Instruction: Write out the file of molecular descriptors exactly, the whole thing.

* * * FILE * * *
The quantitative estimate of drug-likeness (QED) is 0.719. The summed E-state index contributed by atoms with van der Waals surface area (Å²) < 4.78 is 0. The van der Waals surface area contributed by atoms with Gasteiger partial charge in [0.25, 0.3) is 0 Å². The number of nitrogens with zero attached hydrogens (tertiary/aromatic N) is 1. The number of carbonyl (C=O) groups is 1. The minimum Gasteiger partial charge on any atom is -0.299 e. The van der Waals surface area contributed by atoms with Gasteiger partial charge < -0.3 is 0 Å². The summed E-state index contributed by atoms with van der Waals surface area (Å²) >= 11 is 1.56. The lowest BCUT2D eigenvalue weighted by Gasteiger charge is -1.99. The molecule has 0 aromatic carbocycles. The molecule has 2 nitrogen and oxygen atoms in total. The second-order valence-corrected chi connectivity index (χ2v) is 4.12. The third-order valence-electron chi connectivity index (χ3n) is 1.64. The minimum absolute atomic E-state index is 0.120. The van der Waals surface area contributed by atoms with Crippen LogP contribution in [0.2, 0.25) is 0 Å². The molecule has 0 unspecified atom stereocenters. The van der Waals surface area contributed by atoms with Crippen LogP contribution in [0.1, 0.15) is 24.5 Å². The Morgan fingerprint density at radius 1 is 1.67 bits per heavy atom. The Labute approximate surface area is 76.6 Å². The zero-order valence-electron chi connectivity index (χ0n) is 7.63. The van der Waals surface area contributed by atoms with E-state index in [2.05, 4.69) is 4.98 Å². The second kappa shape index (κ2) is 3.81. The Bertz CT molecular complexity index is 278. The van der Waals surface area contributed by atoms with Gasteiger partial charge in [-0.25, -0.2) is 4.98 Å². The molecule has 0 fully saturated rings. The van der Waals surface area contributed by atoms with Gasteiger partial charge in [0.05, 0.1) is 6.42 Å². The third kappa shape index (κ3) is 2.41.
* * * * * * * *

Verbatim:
The quantitative estimate of drug-likeness (QED) is 0.719. The summed E-state index contributed by atoms with van der Waals surface area (Å²) < 4.78 is 0. The van der Waals surface area contributed by atoms with Gasteiger partial charge in [0.25, 0.3) is 0 Å². The number of nitrogens with zero attached hydrogens (tertiary/aromatic N) is 1. The number of carbonyl (C=O) groups is 1. The minimum Gasteiger partial charge on any atom is -0.299 e. The van der Waals surface area contributed by atoms with Gasteiger partial charge < -0.3 is 0 Å². The summed E-state index contributed by atoms with van der Waals surface area (Å²) >= 11 is 1.56. The lowest BCUT2D eigenvalue weighted by Gasteiger charge is -1.99. The molecule has 0 aromatic carbocycles. The molecule has 2 nitrogen and oxygen atoms in total. The second-order valence-corrected chi connectivity index (χ2v) is 4.12. The third-order valence-electron chi connectivity index (χ3n) is 1.64. The minimum absolute atomic E-state index is 0.120. The van der Waals surface area contributed by atoms with Crippen LogP contribution in [0.2, 0.25) is 0 Å². The molecule has 0 unspecified atom stereocenters. The van der Waals surface area contributed by atoms with Crippen LogP contribution in [0.1, 0.15) is 24.5 Å². The Morgan fingerprint density at radius 1 is 1.67 bits per heavy atom. The Labute approximate surface area is 76.6 Å². The zero-order valence-electron chi connectivity index (χ0n) is 7.63. The van der Waals surface area contributed by atoms with E-state index in [2.05, 4.69) is 4.98 Å². The second kappa shape index (κ2) is 3.81. The Bertz CT molecular complexity index is 278. The van der Waals surface area contributed by atoms with Gasteiger partial charge in [-0.25, -0.2) is 4.98 Å². The molecule has 0 fully saturated rings. The van der Waals surface area contributed by atoms with Gasteiger partial charge in [0.05, 0.1) is 6.42 Å². The third kappa shape index (κ3) is 2.41.